A survey called GLIMPSE – Galactic Legacy Infrared mid-Plane Survey Extraordinaire has been making use of the Very Large Array and the Spitzer space telescope to seek out large concentrations of ionised hydrogen gas. These H II regions (like the Orion Nebula) are potentially areas where stars are forming and ionising hydrogen. To find out how many were, the Greenbank Radio Telescope took a look and found 448 new star forming regions, showing the signature of hydrogen ions recombining with electrons to form neutral hydrogen. These included 25 H II regions located at a galactic radius greater than that of our own solar system, bringing the total known at these distances to 27.
The Parkes radio telescope has also been performing a Galactic All-Sky survey to determine how many big blobs of gas are out there. Most conglomerations of gas should occur in the vicinity of the bar in the nucleus of the galaxy, where gas and dust are funelled toward the middle. However, it has been hypothesised that stars forming in these mixes lead to supernovae that blast great blobs of matter out of the plane of the disc of the galaxy. Some of these then come to rest further out, back in the plane, as completely disconnected blobs (as opposed to smooth variations in gas and dust concentrations). The survey with Parkes aimed to show that the blobs, which were known about, were in the right place and the right size to be explained this way. This could also explain how so many metals (atoms with atomic numbers greater than those of hydrogen or helium) came to be mixed into the outer arms of the galaxy, when there was unlikely to have been sufficient star formation and destruction there to have created the metals in situ.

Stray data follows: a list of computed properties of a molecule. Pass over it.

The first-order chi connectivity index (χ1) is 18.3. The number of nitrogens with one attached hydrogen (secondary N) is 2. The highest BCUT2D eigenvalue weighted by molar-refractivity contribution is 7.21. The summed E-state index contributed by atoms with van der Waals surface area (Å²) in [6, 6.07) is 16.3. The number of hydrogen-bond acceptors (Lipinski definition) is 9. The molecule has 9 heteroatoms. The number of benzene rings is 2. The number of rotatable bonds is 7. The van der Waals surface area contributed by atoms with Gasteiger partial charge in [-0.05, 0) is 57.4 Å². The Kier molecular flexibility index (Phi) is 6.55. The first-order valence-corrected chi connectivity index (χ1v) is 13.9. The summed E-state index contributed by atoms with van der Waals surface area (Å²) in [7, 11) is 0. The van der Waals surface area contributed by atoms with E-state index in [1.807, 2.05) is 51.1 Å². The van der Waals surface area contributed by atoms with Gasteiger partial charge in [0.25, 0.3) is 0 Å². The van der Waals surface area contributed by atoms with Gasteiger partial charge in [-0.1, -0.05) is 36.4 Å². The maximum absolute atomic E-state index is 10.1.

Both of these were presented at the 216th American Astronomical Society meeting in Miami, Florida and reported in Astronomy Now.